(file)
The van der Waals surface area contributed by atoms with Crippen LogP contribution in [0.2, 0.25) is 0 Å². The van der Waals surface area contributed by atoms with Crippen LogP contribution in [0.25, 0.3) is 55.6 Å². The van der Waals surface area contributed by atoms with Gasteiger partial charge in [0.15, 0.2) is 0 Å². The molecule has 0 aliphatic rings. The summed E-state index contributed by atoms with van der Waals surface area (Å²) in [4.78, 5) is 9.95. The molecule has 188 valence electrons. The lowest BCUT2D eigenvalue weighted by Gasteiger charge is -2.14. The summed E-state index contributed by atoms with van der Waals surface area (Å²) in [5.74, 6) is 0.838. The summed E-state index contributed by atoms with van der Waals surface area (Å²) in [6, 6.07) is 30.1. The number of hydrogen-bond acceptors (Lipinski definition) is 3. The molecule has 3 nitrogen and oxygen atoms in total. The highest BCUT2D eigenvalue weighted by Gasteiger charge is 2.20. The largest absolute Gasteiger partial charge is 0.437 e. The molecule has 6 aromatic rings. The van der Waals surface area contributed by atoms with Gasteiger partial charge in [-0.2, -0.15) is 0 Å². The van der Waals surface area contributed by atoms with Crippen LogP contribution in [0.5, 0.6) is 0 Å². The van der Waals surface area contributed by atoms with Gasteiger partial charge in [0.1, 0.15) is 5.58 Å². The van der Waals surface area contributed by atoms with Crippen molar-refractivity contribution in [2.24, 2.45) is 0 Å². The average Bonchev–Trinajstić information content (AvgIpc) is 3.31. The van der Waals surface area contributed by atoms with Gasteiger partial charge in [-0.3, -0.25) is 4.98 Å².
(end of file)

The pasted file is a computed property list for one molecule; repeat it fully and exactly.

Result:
The van der Waals surface area contributed by atoms with Crippen LogP contribution in [0.2, 0.25) is 0 Å². The van der Waals surface area contributed by atoms with Crippen LogP contribution in [0.25, 0.3) is 55.6 Å². The van der Waals surface area contributed by atoms with Gasteiger partial charge in [0.15, 0.2) is 0 Å². The molecule has 0 aliphatic rings. The summed E-state index contributed by atoms with van der Waals surface area (Å²) in [4.78, 5) is 9.95. The molecule has 188 valence electrons. The lowest BCUT2D eigenvalue weighted by Gasteiger charge is -2.14. The summed E-state index contributed by atoms with van der Waals surface area (Å²) in [5.74, 6) is 0.838. The summed E-state index contributed by atoms with van der Waals surface area (Å²) in [6, 6.07) is 30.1. The number of hydrogen-bond acceptors (Lipinski definition) is 3. The molecule has 3 nitrogen and oxygen atoms in total. The highest BCUT2D eigenvalue weighted by Gasteiger charge is 2.20. The largest absolute Gasteiger partial charge is 0.437 e. The molecule has 6 aromatic rings. The van der Waals surface area contributed by atoms with Gasteiger partial charge in [-0.2, -0.15) is 0 Å². The van der Waals surface area contributed by atoms with Crippen LogP contribution in [0.5, 0.6) is 0 Å². The van der Waals surface area contributed by atoms with Gasteiger partial charge in [0.1, 0.15) is 5.58 Å². The van der Waals surface area contributed by atoms with Crippen molar-refractivity contribution in [2.24, 2.45) is 0 Å². The average Bonchev–Trinajstić information content (AvgIpc) is 3.31. The van der Waals surface area contributed by atoms with Gasteiger partial charge in [-0.3, -0.25) is 4.98 Å².